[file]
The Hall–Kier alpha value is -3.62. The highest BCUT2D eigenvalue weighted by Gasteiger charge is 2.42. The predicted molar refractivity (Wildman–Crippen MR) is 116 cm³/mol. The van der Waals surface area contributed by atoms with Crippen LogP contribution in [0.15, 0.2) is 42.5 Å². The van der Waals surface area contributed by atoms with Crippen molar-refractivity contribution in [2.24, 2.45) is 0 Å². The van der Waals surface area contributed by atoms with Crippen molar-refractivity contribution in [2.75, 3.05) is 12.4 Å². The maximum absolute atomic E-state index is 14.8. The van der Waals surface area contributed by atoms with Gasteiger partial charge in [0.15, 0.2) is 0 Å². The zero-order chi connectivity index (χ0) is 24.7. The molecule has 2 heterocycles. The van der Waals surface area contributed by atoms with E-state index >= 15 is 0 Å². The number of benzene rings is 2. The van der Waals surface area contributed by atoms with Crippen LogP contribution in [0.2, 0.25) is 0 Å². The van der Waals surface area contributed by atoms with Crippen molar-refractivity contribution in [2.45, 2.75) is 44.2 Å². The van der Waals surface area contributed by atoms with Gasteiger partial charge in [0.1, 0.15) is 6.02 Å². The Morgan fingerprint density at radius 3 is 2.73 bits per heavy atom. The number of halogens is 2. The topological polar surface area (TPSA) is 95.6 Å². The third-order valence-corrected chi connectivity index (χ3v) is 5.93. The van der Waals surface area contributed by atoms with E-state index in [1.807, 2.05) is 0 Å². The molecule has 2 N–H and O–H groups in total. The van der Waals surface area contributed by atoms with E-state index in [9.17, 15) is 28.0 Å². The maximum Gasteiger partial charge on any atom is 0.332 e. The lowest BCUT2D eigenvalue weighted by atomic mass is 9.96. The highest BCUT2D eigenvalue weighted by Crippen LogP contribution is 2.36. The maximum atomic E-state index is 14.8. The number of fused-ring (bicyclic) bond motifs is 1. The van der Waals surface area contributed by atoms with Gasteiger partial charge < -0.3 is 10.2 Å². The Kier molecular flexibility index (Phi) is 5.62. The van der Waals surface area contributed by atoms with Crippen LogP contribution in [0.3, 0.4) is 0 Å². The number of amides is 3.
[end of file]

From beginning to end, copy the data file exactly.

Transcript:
The Hall–Kier alpha value is -3.62. The highest BCUT2D eigenvalue weighted by Gasteiger charge is 2.42. The predicted molar refractivity (Wildman–Crippen MR) is 116 cm³/mol. The van der Waals surface area contributed by atoms with Crippen LogP contribution in [0.15, 0.2) is 42.5 Å². The van der Waals surface area contributed by atoms with Crippen molar-refractivity contribution in [2.24, 2.45) is 0 Å². The van der Waals surface area contributed by atoms with Crippen molar-refractivity contribution in [2.75, 3.05) is 12.4 Å². The maximum absolute atomic E-state index is 14.8. The van der Waals surface area contributed by atoms with Gasteiger partial charge in [0.15, 0.2) is 0 Å². The zero-order chi connectivity index (χ0) is 24.7. The molecule has 2 heterocycles. The van der Waals surface area contributed by atoms with E-state index >= 15 is 0 Å². The number of benzene rings is 2. The van der Waals surface area contributed by atoms with Crippen LogP contribution in [0.2, 0.25) is 0 Å². The van der Waals surface area contributed by atoms with Crippen molar-refractivity contribution in [2.45, 2.75) is 44.2 Å². The van der Waals surface area contributed by atoms with Gasteiger partial charge in [0.1, 0.15) is 6.02 Å². The Morgan fingerprint density at radius 3 is 2.73 bits per heavy atom. The number of halogens is 2. The topological polar surface area (TPSA) is 95.6 Å². The third-order valence-corrected chi connectivity index (χ3v) is 5.93. The van der Waals surface area contributed by atoms with E-state index in [1.807, 2.05) is 0 Å². The molecule has 2 N–H and O–H groups in total. The van der Waals surface area contributed by atoms with E-state index in [9.17, 15) is 28.0 Å². The maximum Gasteiger partial charge on any atom is 0.332 e. The lowest BCUT2D eigenvalue weighted by atomic mass is 9.96. The highest BCUT2D eigenvalue weighted by Crippen LogP contribution is 2.36. The maximum atomic E-state index is 14.8. The number of fused-ring (bicyclic) bond motifs is 1. The van der Waals surface area contributed by atoms with Gasteiger partial charge < -0.3 is 10.2 Å². The Kier molecular flexibility index (Phi) is 5.62. The van der Waals surface area contributed by atoms with Crippen LogP contribution in [0.3, 0.4) is 0 Å². The number of amides is 3.